Policy related inflation. The Biden Administration, the UN 2030 agenda, and environmental lobby want to accelerate a global transition away from hydrocarbon to “cleaner” energy resources. As a result, current policies are designed to raise energy prices to encourage both substitution and conversation. The war in the Ukraine has added additional pressure to these policies, as Europe is attempting to free itself from Russian oil and gas supplies. While substitution and conservation effects, like an increase in solar, are happening at many levels, they are not happening fast enough to keep this transition from being highly disruptive, particularly to global food supplies. Higher energy prices have historically not been a great policy platform for elections in the United States, and Germany will face a much more challenging situation come winter. As a result, we expect that while the underlying goals of an energy transition will remain, more realism about timelines and what is possible will enter the discussion come fall and winter.
Secular inflation. It has been said that demographics are destiny, and the peak year in the baby boom was 1957, so the average baby boomer will turn 65 in 2022. Over 40% of the baby boomers have retired, and the next four years will see a historic increase in retirement age eligibility. When combined with a Generation X labor force that is by our estimates 19% smaller, you have the conditions for a tight labor market until companies can recruit and train up the larger Millennial and upcoming Gen-Z workforce.
1. Consumer confidence is at lows and indicates a consumer recession
2. Low consumer confidence typically precedes post recessionary recoveries
Year-to-date, there have been very few places to hide and market inflationary concerns and higher interest rates are leading to a contraction in earnings multiples. The first five months of 2022 have been the worst start for the S&P 500 since 1970 and the sixth worst back to 1928. While caution is warranted, we believe the equity risk premium (the return of equities above cash and inflation) continues to make a case for equities. Stock valuations have come down, and the market has declined more than the average earnings decline associated with recessions. Moreover, the consumer knows its bad out there, as consumer confidence recently hit 40-year lows. In the chart below, however, you will also see that such poor consumer sentiment usually precedes large equity market recoveries as markets recover from recessionary conditions.
Since 1950, the average decline during mid-term election years has been 16.3% and the subsequent returns have averaged 37.2%.
|S&P 500 (Large Capitalization Equity)||-16.10||-19.96|
|S&P 400 (Midcap Equity)||-15.42||-19.54|
|S&P 600 (Small Cap Equity||-14.11||-18.94|
|S&P 500 Growth Stocks||-20.81||-27.62|
|S&P 500 Value Stocks||-11.27||-11.41|
|S&P GSCI (Commodities)||2.01||35.80|
|S&P U.S. Aggregate Bond Index||-4.70||-10.01|
|Balanced Weighting (60/40)||-11.54||-15.98|
|S&P 500 Sectors||QTD||YTD|
*Source: S&P Dow Jones Indices
Thank you for the trust you have placed in us, particularly during this difficult market environment. As always, if you have further questions, please do not hesitate to contact your FinTrust investment advisor.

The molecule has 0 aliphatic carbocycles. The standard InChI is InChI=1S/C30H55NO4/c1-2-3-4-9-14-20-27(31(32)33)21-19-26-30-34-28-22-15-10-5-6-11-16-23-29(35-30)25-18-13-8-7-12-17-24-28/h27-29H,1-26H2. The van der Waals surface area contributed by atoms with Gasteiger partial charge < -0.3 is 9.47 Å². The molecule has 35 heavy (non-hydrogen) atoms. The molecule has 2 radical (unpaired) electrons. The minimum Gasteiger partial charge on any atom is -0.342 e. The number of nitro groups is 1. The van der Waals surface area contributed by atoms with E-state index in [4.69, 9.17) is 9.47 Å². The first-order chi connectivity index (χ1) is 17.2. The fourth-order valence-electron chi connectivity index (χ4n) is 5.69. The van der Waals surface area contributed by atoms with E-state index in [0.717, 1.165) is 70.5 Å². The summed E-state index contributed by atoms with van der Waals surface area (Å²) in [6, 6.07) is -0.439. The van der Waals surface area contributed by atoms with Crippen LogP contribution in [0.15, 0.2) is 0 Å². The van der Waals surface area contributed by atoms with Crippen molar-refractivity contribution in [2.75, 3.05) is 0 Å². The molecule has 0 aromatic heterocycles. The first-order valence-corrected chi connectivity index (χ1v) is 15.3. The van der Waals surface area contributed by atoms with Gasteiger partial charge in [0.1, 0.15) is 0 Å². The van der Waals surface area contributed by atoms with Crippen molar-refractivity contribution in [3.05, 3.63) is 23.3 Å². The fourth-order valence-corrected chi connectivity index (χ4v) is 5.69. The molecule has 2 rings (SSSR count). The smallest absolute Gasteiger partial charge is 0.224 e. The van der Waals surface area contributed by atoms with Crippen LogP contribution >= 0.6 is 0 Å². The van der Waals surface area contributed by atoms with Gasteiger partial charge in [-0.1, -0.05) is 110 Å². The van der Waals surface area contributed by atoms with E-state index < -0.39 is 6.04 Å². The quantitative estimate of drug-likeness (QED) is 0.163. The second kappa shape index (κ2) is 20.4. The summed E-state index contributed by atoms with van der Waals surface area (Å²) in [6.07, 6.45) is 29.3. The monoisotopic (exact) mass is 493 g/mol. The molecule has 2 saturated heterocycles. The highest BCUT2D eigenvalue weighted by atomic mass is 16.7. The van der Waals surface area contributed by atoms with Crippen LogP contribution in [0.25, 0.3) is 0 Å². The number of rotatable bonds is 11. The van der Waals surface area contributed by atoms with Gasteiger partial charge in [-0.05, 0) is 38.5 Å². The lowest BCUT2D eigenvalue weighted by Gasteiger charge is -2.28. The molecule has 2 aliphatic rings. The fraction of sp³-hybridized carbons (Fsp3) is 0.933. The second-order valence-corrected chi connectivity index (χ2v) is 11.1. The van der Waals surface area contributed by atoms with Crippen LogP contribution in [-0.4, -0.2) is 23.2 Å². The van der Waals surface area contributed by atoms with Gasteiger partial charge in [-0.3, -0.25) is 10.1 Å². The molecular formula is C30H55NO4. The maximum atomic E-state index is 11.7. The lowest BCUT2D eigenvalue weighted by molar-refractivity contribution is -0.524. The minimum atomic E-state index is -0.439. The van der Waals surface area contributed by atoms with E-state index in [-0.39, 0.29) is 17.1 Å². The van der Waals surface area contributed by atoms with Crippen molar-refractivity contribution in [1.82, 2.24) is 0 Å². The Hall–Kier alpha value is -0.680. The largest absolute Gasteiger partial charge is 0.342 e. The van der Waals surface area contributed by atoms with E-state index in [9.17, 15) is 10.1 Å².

Your FinTrust Investment Team.
Securities offered through FinTrust Brokerage Services, LLC (Member FINRA/ SIPC) and Investment Advisory Services offered through FinTrust Capital Advisors, LLC. Insurance services offered through FinTrust Capital Benefit Group, LLC. This material does not constitute an offer to sell, solicitation of an offer to buy, recommendation to buy or representation as the suitability or appropriateness of any security, financial product or instrument, unless explicitly stated as such. Past performance is not necessarily indicative of future returns. This information should not be construed as legal, regulatory, tax, or accounting advice. This material is provided for your general information. It does not take into account particular investment objectives, financial situations, or needs of individual clients. This material has been prepared based on information that FinTrust Capital Advisors believes to be reliable, but FinTrust makes no representation or warranty with respect to the accuracy or completeness of such information. Investors should carefully consider the investment objectives, risks, charges, and expenses for each fund or portfolio before investing. Views expressed are current only as of the date indicated, and are subject to change without notice. Forecasts may not be realized due to a variety of factors, including changes in economic growth, corporate profitability, geopolitical conditions, and inflation. The mention of a particular security is not intended to represent a stock-specific or other investment recommendation, and our view of these holdings may change at any time based on stock price movements, new research conclusions, or changes in risk preference. Index information is included to show the general trend in the securities markets during the periods indicated and is not intended to imply that any referenced portfolio is similar to the indexes in either composition or volatility. Index returns are not an exact representation of any particular investment, as you cannot invest directly in an index.